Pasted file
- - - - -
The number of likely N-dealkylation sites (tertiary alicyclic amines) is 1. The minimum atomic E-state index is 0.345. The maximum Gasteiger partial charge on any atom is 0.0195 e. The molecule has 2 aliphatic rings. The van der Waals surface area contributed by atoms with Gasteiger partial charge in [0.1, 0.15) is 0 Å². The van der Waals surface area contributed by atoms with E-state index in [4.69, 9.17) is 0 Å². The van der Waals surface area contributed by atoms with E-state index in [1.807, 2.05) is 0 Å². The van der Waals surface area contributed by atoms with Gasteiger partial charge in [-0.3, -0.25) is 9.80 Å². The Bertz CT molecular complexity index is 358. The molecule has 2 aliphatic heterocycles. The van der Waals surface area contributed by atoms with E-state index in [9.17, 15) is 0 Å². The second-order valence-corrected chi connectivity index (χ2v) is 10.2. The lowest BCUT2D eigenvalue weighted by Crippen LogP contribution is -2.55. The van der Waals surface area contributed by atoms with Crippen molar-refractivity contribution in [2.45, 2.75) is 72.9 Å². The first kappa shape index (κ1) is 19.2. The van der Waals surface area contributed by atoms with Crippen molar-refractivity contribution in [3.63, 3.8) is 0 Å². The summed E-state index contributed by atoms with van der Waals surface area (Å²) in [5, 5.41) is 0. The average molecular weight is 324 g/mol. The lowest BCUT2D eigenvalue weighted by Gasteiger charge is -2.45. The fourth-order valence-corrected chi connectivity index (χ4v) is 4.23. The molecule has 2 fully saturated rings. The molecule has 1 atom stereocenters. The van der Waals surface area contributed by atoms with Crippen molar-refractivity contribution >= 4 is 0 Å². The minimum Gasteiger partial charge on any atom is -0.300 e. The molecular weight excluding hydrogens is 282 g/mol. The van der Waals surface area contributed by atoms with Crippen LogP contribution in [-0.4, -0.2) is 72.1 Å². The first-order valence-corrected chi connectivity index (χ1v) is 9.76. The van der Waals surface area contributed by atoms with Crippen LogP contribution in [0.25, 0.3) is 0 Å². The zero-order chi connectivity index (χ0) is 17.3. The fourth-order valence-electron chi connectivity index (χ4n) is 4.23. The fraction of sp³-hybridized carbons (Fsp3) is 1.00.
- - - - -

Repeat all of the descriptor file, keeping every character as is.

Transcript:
The number of likely N-dealkylation sites (tertiary alicyclic amines) is 1. The minimum atomic E-state index is 0.345. The maximum Gasteiger partial charge on any atom is 0.0195 e. The molecule has 2 aliphatic rings. The van der Waals surface area contributed by atoms with Gasteiger partial charge in [0.1, 0.15) is 0 Å². The van der Waals surface area contributed by atoms with E-state index in [4.69, 9.17) is 0 Å². The van der Waals surface area contributed by atoms with E-state index in [1.807, 2.05) is 0 Å². The van der Waals surface area contributed by atoms with Gasteiger partial charge in [-0.3, -0.25) is 9.80 Å². The Bertz CT molecular complexity index is 358. The molecule has 2 aliphatic heterocycles. The van der Waals surface area contributed by atoms with E-state index in [9.17, 15) is 0 Å². The second-order valence-corrected chi connectivity index (χ2v) is 10.2. The lowest BCUT2D eigenvalue weighted by Crippen LogP contribution is -2.55. The van der Waals surface area contributed by atoms with Crippen molar-refractivity contribution in [2.45, 2.75) is 72.9 Å². The first kappa shape index (κ1) is 19.2. The van der Waals surface area contributed by atoms with Crippen molar-refractivity contribution in [3.63, 3.8) is 0 Å². The summed E-state index contributed by atoms with van der Waals surface area (Å²) in [5, 5.41) is 0. The average molecular weight is 324 g/mol. The lowest BCUT2D eigenvalue weighted by Gasteiger charge is -2.45. The fourth-order valence-corrected chi connectivity index (χ4v) is 4.23. The molecule has 2 fully saturated rings. The molecule has 1 atom stereocenters. The van der Waals surface area contributed by atoms with Crippen molar-refractivity contribution >= 4 is 0 Å². The minimum Gasteiger partial charge on any atom is -0.300 e. The molecular weight excluding hydrogens is 282 g/mol. The van der Waals surface area contributed by atoms with Crippen LogP contribution in [-0.4, -0.2) is 72.1 Å². The first-order valence-corrected chi connectivity index (χ1v) is 9.76. The van der Waals surface area contributed by atoms with Crippen LogP contribution in [0.25, 0.3) is 0 Å². The zero-order chi connectivity index (χ0) is 17.3. The fourth-order valence-electron chi connectivity index (χ4n) is 4.23. The fraction of sp³-hybridized carbons (Fsp3) is 1.00.